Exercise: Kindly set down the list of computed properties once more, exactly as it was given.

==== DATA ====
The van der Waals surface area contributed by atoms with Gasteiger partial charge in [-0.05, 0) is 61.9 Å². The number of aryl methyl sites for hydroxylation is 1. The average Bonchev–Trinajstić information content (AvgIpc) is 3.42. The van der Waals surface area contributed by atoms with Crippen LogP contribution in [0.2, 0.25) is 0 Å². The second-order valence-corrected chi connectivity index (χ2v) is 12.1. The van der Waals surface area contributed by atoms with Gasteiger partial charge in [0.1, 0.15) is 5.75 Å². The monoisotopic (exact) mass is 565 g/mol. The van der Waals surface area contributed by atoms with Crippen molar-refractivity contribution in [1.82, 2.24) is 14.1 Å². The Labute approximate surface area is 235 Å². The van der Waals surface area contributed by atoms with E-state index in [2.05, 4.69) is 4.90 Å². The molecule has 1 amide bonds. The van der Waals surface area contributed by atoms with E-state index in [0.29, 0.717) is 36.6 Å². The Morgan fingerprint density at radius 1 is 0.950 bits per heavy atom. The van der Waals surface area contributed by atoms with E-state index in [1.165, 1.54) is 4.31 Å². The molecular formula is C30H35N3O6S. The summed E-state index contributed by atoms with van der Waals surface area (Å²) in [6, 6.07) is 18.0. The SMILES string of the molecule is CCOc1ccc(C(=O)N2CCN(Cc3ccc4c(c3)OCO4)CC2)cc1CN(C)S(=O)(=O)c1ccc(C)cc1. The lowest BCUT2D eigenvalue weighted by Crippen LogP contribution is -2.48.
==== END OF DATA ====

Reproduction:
The van der Waals surface area contributed by atoms with Gasteiger partial charge in [-0.05, 0) is 61.9 Å². The number of aryl methyl sites for hydroxylation is 1. The average Bonchev–Trinajstić information content (AvgIpc) is 3.42. The van der Waals surface area contributed by atoms with Crippen LogP contribution in [0.2, 0.25) is 0 Å². The second-order valence-corrected chi connectivity index (χ2v) is 12.1. The van der Waals surface area contributed by atoms with Gasteiger partial charge in [0.1, 0.15) is 5.75 Å². The monoisotopic (exact) mass is 565 g/mol. The van der Waals surface area contributed by atoms with Crippen molar-refractivity contribution in [1.82, 2.24) is 14.1 Å². The Labute approximate surface area is 235 Å². The van der Waals surface area contributed by atoms with E-state index in [2.05, 4.69) is 4.90 Å². The molecule has 1 amide bonds. The van der Waals surface area contributed by atoms with E-state index in [0.29, 0.717) is 36.6 Å². The Morgan fingerprint density at radius 1 is 0.950 bits per heavy atom. The van der Waals surface area contributed by atoms with E-state index in [1.165, 1.54) is 4.31 Å². The molecular formula is C30H35N3O6S. The summed E-state index contributed by atoms with van der Waals surface area (Å²) in [6, 6.07) is 18.0. The SMILES string of the molecule is CCOc1ccc(C(=O)N2CCN(Cc3ccc4c(c3)OCO4)CC2)cc1CN(C)S(=O)(=O)c1ccc(C)cc1. The lowest BCUT2D eigenvalue weighted by Crippen LogP contribution is -2.48.